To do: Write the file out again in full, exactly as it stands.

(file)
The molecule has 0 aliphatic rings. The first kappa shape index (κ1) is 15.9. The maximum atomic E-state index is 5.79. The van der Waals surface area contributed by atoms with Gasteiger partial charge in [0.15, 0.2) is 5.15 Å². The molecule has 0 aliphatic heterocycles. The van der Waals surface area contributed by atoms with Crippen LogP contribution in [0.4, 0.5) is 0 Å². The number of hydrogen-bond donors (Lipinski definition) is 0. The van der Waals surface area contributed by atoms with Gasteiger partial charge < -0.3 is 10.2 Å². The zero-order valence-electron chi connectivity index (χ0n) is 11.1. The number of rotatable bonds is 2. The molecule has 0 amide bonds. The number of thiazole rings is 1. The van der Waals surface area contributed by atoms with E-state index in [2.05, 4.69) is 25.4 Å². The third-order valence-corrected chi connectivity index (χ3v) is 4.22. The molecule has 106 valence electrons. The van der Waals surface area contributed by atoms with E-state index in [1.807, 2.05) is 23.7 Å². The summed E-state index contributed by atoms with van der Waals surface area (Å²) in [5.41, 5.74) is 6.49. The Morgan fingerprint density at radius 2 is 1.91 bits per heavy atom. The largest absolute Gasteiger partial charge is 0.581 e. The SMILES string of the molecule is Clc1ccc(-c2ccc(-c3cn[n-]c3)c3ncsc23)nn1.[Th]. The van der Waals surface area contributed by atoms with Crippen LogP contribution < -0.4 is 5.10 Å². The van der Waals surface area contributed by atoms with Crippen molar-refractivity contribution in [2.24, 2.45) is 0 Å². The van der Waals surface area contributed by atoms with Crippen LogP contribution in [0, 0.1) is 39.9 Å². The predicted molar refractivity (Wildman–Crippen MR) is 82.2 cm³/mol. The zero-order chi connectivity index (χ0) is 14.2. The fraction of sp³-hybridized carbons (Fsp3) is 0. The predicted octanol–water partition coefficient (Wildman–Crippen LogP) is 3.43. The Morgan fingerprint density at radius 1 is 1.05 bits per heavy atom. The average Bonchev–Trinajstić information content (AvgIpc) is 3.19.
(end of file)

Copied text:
The molecule has 0 aliphatic rings. The first kappa shape index (κ1) is 15.9. The maximum atomic E-state index is 5.79. The van der Waals surface area contributed by atoms with Gasteiger partial charge in [0.15, 0.2) is 5.15 Å². The molecule has 0 aliphatic heterocycles. The van der Waals surface area contributed by atoms with Crippen LogP contribution in [0.4, 0.5) is 0 Å². The number of hydrogen-bond donors (Lipinski definition) is 0. The van der Waals surface area contributed by atoms with Gasteiger partial charge < -0.3 is 10.2 Å². The zero-order valence-electron chi connectivity index (χ0n) is 11.1. The number of rotatable bonds is 2. The molecule has 0 amide bonds. The number of thiazole rings is 1. The van der Waals surface area contributed by atoms with E-state index in [2.05, 4.69) is 25.4 Å². The third-order valence-corrected chi connectivity index (χ3v) is 4.22. The molecule has 106 valence electrons. The van der Waals surface area contributed by atoms with E-state index in [1.807, 2.05) is 23.7 Å². The summed E-state index contributed by atoms with van der Waals surface area (Å²) in [5.41, 5.74) is 6.49. The Morgan fingerprint density at radius 2 is 1.91 bits per heavy atom. The largest absolute Gasteiger partial charge is 0.581 e. The SMILES string of the molecule is Clc1ccc(-c2ccc(-c3cn[n-]c3)c3ncsc23)nn1.[Th]. The van der Waals surface area contributed by atoms with Crippen LogP contribution < -0.4 is 5.10 Å². The van der Waals surface area contributed by atoms with Crippen molar-refractivity contribution in [2.24, 2.45) is 0 Å². The van der Waals surface area contributed by atoms with Crippen LogP contribution in [0, 0.1) is 39.9 Å². The predicted molar refractivity (Wildman–Crippen MR) is 82.2 cm³/mol. The zero-order chi connectivity index (χ0) is 14.2. The fraction of sp³-hybridized carbons (Fsp3) is 0. The predicted octanol–water partition coefficient (Wildman–Crippen LogP) is 3.43. The Morgan fingerprint density at radius 1 is 1.05 bits per heavy atom. The average Bonchev–Trinajstić information content (AvgIpc) is 3.19.